Reuters blog archive
from Changing China:
On Sunday, it was announced that the torch relay would be suspended from Monday to Wednesday to mark three days of national mourning.
The question officials at the Beijing Organising Committee for the Olympic Games (BOCOG) returned to wrestling with after observing the three-minute silence at 2.28pm today is what should happen when it restarts?
On Tuesday and Wednesday, the torch was scheduled to visit Shanghai. Can a torch relay that is supposed to visit all of China's provinces really skip the country's financial capital (and venue for several Olympic soccer matches)? Will Sichuan, and most particularly the city of Mianyang, really be ready to host the flame in mid-June?
from Photographers Blog:
I covered the aftermath of an earthquake years ago as a new-comer to the business. I was living in Rome and we had felt the quake as it struck a moutainous region of Southern Italy just before 8 o'clock on a Sunday evening in November.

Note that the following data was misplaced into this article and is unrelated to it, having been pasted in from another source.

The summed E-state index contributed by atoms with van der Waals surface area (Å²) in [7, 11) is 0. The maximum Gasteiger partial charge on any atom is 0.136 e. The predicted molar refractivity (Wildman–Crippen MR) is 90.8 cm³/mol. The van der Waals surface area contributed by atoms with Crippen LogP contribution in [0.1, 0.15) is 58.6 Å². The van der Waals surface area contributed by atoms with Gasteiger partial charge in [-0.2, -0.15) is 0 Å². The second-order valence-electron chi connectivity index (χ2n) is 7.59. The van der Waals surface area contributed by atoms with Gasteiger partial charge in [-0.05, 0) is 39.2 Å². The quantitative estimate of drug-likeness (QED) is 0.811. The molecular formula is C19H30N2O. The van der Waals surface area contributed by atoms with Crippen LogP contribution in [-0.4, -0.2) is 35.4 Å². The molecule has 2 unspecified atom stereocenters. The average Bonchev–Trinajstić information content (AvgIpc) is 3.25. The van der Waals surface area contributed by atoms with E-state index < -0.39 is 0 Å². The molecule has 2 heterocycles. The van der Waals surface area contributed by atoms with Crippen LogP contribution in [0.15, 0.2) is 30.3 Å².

It was first light by the time we got to the village of Balvano. As, I drove down into the valley, the village was blanketed by cloud. There was no sound, there were no lights but as we passed through the cloud, we became aware of an awful noise - the terrible wailing of the survivors.
News of a possible explosion rippled through the popular online service Twitter on Tuesday, in a preview of what's to come in the realm of breaking news and citizen journalism. Twitter is a so-called microblogging site that allows users to send and receive short messages.
At about 1:37 pm, software developer Dave Winer asked the Twitterverse: "Explosion in Falls Church, VA?" (Perhaps not coincidentally, Winer is a well-known blogger and podcasting evangelist). A flurry of posts, or "tweets," followed, as users reported rumbles as far away as Alexandria.